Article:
MTD for VAT a huge challenge or a wonderful catalyst for growth?

This month, most businesses above the £85,000 VAT threshold would have filed their tax digitally, using HMRC compatible accounting software.

Making Tax Digital (MTD) is part of the Government’s plan to create a digital Britain. MTD for VAT will solve the issue of costly filing mistakes and enable HMRC to better track tax payments.

“Despite impacting 1.1 million small businesses in the UK today, our research shows that a third of UK SMEs are not aware of MTD,” says Damon Anderson, Director Partner and Product UK & EMEA at Xero. “What many business owners also don’t know is if they fail to comply, they will be faced with fines.”

The MTD rules

The Making Tax Digital rules apply from the first VAT period starting on or after 1 April 2019. A ‘VAT period’ is the inclusive dates covered by a VAT Return.

“If you haven’t already got your clients ready for MTD, there is still time,” Mr Anderson says. “The simplest way to file your tax digitally is to partner with a HMRC MTD for VAT implementation partner like Xero. These are the software providers that are compatible with HMRC’s tax-filing platform.”

There are some exceptions. Non-for-profit organisations or trusts have a further six months, before they need to start keeping digital tax records.

“If taxable turnover drops below the VAT registration threshold at any point after 1 April 2019, a business is still required to continue to keep digital records and send HMRC their VAT returns using MTD-compatible software,” he says. “This obligation doesn’t apply if the business deregisters from VAT or if they are exempt from MTD for VAT.”

Making your clients familiar

Your clients will need to get used to filing digitally. All VAT registered businesses must keep and preserve certain records and accounts.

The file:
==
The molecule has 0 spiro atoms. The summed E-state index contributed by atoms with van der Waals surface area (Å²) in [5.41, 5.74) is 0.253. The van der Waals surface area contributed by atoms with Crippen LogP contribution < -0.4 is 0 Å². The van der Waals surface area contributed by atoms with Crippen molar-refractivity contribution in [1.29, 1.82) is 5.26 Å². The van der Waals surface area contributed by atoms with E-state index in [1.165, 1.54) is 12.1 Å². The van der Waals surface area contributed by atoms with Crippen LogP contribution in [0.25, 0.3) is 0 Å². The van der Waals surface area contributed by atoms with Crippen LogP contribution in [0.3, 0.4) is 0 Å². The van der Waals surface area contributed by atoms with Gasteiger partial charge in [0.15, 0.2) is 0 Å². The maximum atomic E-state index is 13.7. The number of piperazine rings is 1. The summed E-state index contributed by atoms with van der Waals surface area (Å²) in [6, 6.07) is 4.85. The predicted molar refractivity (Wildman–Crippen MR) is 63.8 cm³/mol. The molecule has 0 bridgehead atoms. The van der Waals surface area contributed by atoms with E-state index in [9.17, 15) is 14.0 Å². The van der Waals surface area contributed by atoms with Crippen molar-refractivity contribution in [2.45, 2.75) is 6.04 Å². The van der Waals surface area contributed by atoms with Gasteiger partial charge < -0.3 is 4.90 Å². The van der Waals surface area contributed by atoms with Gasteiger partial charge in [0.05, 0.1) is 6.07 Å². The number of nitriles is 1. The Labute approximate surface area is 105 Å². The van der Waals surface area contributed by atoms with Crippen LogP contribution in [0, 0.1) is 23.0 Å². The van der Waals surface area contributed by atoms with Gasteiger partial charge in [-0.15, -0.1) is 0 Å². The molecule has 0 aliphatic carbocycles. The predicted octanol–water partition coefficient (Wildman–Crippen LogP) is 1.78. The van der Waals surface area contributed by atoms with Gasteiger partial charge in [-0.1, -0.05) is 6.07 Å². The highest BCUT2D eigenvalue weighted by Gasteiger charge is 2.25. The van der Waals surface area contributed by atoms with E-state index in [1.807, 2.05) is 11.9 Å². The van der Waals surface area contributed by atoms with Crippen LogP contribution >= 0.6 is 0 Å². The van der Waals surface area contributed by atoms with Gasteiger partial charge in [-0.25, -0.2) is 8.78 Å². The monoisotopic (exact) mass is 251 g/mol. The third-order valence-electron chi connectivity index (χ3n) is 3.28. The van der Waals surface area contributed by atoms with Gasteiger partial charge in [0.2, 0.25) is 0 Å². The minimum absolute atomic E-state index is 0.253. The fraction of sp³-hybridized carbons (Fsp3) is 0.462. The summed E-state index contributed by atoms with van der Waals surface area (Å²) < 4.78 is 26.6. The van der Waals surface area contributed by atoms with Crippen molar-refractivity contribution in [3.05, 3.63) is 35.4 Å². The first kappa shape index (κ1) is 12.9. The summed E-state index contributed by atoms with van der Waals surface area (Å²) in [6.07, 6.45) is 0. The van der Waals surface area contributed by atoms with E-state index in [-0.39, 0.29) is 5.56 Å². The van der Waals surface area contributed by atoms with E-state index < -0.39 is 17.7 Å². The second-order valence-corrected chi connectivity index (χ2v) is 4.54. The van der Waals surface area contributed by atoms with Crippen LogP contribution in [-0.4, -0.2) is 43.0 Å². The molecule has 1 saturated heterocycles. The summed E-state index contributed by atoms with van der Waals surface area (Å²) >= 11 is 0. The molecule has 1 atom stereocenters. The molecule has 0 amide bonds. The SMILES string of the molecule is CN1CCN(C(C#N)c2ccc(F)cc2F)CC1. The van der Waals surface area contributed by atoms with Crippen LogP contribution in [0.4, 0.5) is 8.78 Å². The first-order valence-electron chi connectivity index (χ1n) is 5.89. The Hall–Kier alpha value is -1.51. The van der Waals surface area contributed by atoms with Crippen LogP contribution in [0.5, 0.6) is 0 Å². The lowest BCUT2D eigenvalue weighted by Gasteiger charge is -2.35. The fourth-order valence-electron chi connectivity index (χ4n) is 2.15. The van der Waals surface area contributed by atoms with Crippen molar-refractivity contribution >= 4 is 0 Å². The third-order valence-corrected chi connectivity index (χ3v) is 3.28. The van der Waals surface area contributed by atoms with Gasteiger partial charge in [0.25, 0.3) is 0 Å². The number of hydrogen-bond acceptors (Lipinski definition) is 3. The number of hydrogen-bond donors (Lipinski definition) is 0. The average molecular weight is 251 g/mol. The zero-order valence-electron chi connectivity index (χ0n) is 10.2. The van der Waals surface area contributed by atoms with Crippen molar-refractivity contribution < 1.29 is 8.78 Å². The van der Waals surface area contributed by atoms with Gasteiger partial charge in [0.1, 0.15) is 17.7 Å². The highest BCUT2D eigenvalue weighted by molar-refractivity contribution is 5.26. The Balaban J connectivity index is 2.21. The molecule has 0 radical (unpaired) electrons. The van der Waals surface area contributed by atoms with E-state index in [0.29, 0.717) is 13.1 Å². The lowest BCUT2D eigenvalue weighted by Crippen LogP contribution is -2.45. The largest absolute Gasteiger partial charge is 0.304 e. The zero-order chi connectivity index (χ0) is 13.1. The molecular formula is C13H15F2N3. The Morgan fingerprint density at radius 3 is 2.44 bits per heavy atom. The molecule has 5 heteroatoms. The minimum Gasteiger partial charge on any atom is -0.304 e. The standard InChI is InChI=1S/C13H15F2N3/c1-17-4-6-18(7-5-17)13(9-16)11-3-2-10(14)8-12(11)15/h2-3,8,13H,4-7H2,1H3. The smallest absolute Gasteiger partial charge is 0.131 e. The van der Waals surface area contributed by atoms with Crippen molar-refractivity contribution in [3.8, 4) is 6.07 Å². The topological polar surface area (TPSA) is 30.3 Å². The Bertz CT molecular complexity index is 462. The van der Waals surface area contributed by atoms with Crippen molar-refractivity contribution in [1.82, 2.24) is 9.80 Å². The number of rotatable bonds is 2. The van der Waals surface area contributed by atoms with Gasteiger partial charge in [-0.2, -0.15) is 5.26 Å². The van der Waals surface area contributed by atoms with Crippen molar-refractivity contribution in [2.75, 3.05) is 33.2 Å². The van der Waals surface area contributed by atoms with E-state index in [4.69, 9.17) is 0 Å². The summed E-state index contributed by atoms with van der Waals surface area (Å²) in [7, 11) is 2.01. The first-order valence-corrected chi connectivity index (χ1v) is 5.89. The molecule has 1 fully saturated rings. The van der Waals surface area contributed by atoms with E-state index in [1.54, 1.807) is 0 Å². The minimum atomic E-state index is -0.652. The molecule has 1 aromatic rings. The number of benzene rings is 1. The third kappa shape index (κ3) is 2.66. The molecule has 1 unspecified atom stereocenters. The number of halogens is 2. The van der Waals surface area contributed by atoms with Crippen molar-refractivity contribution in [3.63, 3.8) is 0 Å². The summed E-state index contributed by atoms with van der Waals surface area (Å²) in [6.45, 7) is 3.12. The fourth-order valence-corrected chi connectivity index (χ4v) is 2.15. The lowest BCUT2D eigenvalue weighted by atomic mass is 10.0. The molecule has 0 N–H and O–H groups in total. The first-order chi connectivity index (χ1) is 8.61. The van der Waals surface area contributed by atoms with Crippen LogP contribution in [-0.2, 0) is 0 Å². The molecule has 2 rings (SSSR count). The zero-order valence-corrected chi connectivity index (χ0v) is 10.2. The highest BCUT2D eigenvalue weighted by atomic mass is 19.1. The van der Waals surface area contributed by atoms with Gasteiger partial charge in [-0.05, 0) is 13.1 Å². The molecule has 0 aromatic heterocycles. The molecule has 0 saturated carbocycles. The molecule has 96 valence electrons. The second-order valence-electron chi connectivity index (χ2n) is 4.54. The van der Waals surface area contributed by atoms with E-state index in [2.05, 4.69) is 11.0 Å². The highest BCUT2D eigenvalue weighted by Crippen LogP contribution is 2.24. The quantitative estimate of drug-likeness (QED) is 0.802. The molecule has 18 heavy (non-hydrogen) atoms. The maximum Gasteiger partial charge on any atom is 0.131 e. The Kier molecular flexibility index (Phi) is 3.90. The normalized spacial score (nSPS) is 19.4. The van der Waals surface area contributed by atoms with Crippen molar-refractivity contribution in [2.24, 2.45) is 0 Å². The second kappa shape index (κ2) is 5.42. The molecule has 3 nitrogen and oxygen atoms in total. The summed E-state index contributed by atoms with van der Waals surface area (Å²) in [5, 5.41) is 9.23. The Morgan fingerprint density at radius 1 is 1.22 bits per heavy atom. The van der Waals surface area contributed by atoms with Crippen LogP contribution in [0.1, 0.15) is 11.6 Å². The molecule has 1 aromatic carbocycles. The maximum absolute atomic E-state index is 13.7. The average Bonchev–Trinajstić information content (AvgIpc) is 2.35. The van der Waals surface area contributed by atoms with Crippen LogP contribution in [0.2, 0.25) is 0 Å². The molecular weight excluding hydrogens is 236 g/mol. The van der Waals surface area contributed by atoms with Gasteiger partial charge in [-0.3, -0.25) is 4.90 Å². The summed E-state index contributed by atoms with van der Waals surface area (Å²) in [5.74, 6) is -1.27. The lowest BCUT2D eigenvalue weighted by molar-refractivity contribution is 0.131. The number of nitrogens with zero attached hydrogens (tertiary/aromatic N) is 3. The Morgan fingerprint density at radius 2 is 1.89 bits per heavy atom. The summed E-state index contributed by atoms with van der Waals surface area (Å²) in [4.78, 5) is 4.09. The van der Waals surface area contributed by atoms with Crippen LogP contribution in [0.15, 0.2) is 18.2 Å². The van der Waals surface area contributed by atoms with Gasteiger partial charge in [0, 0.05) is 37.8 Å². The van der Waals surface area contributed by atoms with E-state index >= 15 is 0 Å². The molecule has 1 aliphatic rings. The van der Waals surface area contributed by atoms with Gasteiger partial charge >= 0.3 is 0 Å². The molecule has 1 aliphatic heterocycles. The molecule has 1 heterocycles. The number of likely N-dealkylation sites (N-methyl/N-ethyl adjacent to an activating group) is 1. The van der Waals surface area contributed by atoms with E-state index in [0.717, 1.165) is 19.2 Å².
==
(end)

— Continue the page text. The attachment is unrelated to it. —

“Under Making Tax Digital some of these records must be kept digitally within functional compatible software. Records that are not specified in this notice, or that are not required to complete your VAT Return, do not need to be kept in functional compatible software,” he says. “Ditch the pen and Excel spreadsheet, the sooner you get used to cloud accounting technology the better. “

How digitisation is impacting the accountancy profession

Damon Anderson believes that MTD for VAT is the catalyst for large-scale digitalisation and smarter technology adoption.

“This will change the way accountants work,” he says. “It’s going to eliminate the need for repetitive manual bookkeeping tasks, freeing up accountants to offer more advisory services.”

The transparent and immediate nature of digital technology may also mean that accountants may find themselves working in real time on the same financial document as clients.

“This is a major shift, as we see more and more accountants use the latest technologies which enables them to shift from being number crunchers to business advisors,” he says. “MTD for VAT will usher in a period of technical and cultural change, but with the right preparation and software, the legislation can be an opportunity for accounting professionals to skill-up and embrace the digital future.”